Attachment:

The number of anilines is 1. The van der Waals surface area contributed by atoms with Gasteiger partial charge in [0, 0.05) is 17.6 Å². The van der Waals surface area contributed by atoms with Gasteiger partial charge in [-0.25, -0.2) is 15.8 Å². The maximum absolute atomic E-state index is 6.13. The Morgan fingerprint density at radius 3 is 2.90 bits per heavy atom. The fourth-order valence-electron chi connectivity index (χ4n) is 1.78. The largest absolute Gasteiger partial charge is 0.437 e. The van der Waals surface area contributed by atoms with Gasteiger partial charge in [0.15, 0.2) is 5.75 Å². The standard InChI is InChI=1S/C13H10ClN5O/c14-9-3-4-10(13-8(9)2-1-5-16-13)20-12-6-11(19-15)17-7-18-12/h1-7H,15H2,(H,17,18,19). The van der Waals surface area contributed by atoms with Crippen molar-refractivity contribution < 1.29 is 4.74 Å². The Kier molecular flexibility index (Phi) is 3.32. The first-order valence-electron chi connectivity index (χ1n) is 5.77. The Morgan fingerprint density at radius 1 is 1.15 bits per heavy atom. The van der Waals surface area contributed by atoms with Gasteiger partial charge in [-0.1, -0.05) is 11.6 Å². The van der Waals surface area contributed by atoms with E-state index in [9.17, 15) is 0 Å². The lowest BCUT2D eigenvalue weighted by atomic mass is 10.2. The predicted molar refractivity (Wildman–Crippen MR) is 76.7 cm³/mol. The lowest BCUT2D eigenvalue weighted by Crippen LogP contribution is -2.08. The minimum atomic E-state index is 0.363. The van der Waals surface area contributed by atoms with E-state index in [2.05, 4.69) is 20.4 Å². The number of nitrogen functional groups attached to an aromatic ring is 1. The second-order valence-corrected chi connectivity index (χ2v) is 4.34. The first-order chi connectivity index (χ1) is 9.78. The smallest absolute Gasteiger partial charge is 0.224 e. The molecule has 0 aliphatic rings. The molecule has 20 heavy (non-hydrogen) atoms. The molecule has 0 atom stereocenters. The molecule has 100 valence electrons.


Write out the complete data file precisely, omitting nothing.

The number of anilines is 1. The van der Waals surface area contributed by atoms with Gasteiger partial charge in [0, 0.05) is 17.6 Å². The van der Waals surface area contributed by atoms with Gasteiger partial charge in [-0.25, -0.2) is 15.8 Å². The maximum absolute atomic E-state index is 6.13. The Morgan fingerprint density at radius 3 is 2.90 bits per heavy atom. The fourth-order valence-electron chi connectivity index (χ4n) is 1.78. The largest absolute Gasteiger partial charge is 0.437 e. The van der Waals surface area contributed by atoms with Gasteiger partial charge in [0.15, 0.2) is 5.75 Å². The standard InChI is InChI=1S/C13H10ClN5O/c14-9-3-4-10(13-8(9)2-1-5-16-13)20-12-6-11(19-15)17-7-18-12/h1-7H,15H2,(H,17,18,19). The van der Waals surface area contributed by atoms with Crippen molar-refractivity contribution < 1.29 is 4.74 Å². The Kier molecular flexibility index (Phi) is 3.32. The first-order valence-electron chi connectivity index (χ1n) is 5.77. The Morgan fingerprint density at radius 1 is 1.15 bits per heavy atom. The van der Waals surface area contributed by atoms with Gasteiger partial charge in [-0.1, -0.05) is 11.6 Å². The van der Waals surface area contributed by atoms with E-state index in [9.17, 15) is 0 Å². The lowest BCUT2D eigenvalue weighted by atomic mass is 10.2. The predicted molar refractivity (Wildman–Crippen MR) is 76.7 cm³/mol. The lowest BCUT2D eigenvalue weighted by Crippen LogP contribution is -2.08. The minimum atomic E-state index is 0.363. The van der Waals surface area contributed by atoms with E-state index in [2.05, 4.69) is 20.4 Å². The number of nitrogen functional groups attached to an aromatic ring is 1. The second-order valence-corrected chi connectivity index (χ2v) is 4.34. The first-order chi connectivity index (χ1) is 9.78. The smallest absolute Gasteiger partial charge is 0.224 e. The molecule has 0 aliphatic rings. The molecule has 20 heavy (non-hydrogen) atoms. The molecule has 0 atom stereocenters. The molecule has 100 valence electrons.